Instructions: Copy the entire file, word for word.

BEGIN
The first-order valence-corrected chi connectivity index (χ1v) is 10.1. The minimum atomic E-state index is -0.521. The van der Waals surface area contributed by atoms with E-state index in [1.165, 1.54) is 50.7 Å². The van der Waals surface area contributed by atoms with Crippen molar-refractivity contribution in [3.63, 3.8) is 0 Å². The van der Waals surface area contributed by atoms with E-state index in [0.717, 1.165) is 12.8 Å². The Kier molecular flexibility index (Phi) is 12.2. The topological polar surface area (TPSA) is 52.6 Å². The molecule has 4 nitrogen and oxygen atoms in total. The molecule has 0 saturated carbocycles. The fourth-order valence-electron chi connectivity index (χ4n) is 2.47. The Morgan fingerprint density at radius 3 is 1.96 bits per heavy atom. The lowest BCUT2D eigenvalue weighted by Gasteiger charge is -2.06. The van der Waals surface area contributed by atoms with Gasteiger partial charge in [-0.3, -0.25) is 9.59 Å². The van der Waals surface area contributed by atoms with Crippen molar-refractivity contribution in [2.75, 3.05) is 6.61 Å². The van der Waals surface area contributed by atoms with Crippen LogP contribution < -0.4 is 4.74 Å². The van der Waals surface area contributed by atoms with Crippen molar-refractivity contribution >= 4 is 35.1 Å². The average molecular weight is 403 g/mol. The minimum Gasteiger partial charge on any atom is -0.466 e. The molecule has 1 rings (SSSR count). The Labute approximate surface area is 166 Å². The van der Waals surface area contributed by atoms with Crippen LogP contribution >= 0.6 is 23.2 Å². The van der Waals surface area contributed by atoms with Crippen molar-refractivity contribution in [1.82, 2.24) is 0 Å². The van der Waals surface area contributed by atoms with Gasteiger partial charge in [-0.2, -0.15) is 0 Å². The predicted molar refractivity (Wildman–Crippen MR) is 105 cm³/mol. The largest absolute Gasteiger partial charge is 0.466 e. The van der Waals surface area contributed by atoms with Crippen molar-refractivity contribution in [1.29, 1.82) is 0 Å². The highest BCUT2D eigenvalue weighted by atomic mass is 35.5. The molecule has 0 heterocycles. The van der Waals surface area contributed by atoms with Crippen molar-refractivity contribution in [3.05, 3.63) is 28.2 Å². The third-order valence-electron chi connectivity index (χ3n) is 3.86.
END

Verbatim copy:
The first-order valence-corrected chi connectivity index (χ1v) is 10.1. The minimum atomic E-state index is -0.521. The van der Waals surface area contributed by atoms with E-state index in [1.165, 1.54) is 50.7 Å². The van der Waals surface area contributed by atoms with Crippen molar-refractivity contribution in [3.63, 3.8) is 0 Å². The van der Waals surface area contributed by atoms with E-state index in [0.717, 1.165) is 12.8 Å². The Kier molecular flexibility index (Phi) is 12.2. The topological polar surface area (TPSA) is 52.6 Å². The molecule has 4 nitrogen and oxygen atoms in total. The molecule has 0 saturated carbocycles. The fourth-order valence-electron chi connectivity index (χ4n) is 2.47. The Morgan fingerprint density at radius 3 is 1.96 bits per heavy atom. The lowest BCUT2D eigenvalue weighted by Gasteiger charge is -2.06. The van der Waals surface area contributed by atoms with Gasteiger partial charge in [-0.3, -0.25) is 9.59 Å². The van der Waals surface area contributed by atoms with Crippen molar-refractivity contribution in [2.75, 3.05) is 6.61 Å². The van der Waals surface area contributed by atoms with Crippen LogP contribution < -0.4 is 4.74 Å². The van der Waals surface area contributed by atoms with Crippen molar-refractivity contribution >= 4 is 35.1 Å². The average molecular weight is 403 g/mol. The minimum Gasteiger partial charge on any atom is -0.466 e. The molecule has 1 rings (SSSR count). The Labute approximate surface area is 166 Å². The van der Waals surface area contributed by atoms with Crippen LogP contribution >= 0.6 is 23.2 Å². The van der Waals surface area contributed by atoms with Crippen molar-refractivity contribution in [1.82, 2.24) is 0 Å². The van der Waals surface area contributed by atoms with Gasteiger partial charge in [-0.2, -0.15) is 0 Å². The predicted molar refractivity (Wildman–Crippen MR) is 105 cm³/mol. The largest absolute Gasteiger partial charge is 0.466 e. The van der Waals surface area contributed by atoms with Crippen molar-refractivity contribution in [1.29, 1.82) is 0 Å². The highest BCUT2D eigenvalue weighted by atomic mass is 35.5. The molecule has 0 heterocycles. The van der Waals surface area contributed by atoms with Crippen molar-refractivity contribution in [3.05, 3.63) is 28.2 Å². The third-order valence-electron chi connectivity index (χ3n) is 3.86.